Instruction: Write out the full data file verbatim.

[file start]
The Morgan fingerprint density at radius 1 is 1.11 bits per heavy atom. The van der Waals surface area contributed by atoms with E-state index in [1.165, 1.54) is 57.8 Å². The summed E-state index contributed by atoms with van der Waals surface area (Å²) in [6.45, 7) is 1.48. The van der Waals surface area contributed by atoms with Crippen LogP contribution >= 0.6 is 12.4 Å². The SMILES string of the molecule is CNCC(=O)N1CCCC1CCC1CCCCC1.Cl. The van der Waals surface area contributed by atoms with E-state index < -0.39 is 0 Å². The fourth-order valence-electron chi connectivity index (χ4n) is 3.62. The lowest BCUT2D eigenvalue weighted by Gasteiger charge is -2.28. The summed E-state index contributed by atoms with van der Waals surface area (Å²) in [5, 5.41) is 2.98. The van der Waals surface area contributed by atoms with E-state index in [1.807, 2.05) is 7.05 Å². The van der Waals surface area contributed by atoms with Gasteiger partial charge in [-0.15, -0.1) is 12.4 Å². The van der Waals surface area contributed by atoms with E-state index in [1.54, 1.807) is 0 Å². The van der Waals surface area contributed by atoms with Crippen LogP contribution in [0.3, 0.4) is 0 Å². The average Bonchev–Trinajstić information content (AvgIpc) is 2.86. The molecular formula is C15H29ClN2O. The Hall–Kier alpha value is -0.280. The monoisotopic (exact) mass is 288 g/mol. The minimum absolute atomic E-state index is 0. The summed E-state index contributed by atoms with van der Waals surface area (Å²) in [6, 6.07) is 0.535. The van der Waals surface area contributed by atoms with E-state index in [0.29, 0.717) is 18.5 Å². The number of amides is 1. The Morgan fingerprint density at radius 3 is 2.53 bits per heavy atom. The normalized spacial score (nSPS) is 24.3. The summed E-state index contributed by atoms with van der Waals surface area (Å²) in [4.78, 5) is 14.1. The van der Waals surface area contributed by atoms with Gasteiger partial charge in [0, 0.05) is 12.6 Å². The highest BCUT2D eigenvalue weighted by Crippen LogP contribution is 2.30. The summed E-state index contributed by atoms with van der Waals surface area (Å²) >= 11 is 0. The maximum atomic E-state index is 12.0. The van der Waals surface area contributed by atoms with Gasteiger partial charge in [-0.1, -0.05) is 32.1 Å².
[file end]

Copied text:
The Morgan fingerprint density at radius 1 is 1.11 bits per heavy atom. The van der Waals surface area contributed by atoms with E-state index in [1.165, 1.54) is 57.8 Å². The summed E-state index contributed by atoms with van der Waals surface area (Å²) in [6.45, 7) is 1.48. The van der Waals surface area contributed by atoms with Crippen LogP contribution >= 0.6 is 12.4 Å². The SMILES string of the molecule is CNCC(=O)N1CCCC1CCC1CCCCC1.Cl. The van der Waals surface area contributed by atoms with E-state index < -0.39 is 0 Å². The fourth-order valence-electron chi connectivity index (χ4n) is 3.62. The lowest BCUT2D eigenvalue weighted by Gasteiger charge is -2.28. The summed E-state index contributed by atoms with van der Waals surface area (Å²) in [5, 5.41) is 2.98. The van der Waals surface area contributed by atoms with E-state index in [1.807, 2.05) is 7.05 Å². The van der Waals surface area contributed by atoms with Gasteiger partial charge in [-0.15, -0.1) is 12.4 Å². The van der Waals surface area contributed by atoms with E-state index in [1.54, 1.807) is 0 Å². The van der Waals surface area contributed by atoms with Crippen LogP contribution in [0.3, 0.4) is 0 Å². The average Bonchev–Trinajstić information content (AvgIpc) is 2.86. The molecular formula is C15H29ClN2O. The Hall–Kier alpha value is -0.280. The monoisotopic (exact) mass is 288 g/mol. The minimum absolute atomic E-state index is 0. The summed E-state index contributed by atoms with van der Waals surface area (Å²) in [6, 6.07) is 0.535. The van der Waals surface area contributed by atoms with E-state index in [0.29, 0.717) is 18.5 Å². The number of amides is 1. The Morgan fingerprint density at radius 3 is 2.53 bits per heavy atom. The normalized spacial score (nSPS) is 24.3. The summed E-state index contributed by atoms with van der Waals surface area (Å²) in [4.78, 5) is 14.1. The van der Waals surface area contributed by atoms with Gasteiger partial charge in [0, 0.05) is 12.6 Å². The highest BCUT2D eigenvalue weighted by Crippen LogP contribution is 2.30. The summed E-state index contributed by atoms with van der Waals surface area (Å²) >= 11 is 0. The maximum atomic E-state index is 12.0. The van der Waals surface area contributed by atoms with Gasteiger partial charge in [-0.1, -0.05) is 32.1 Å².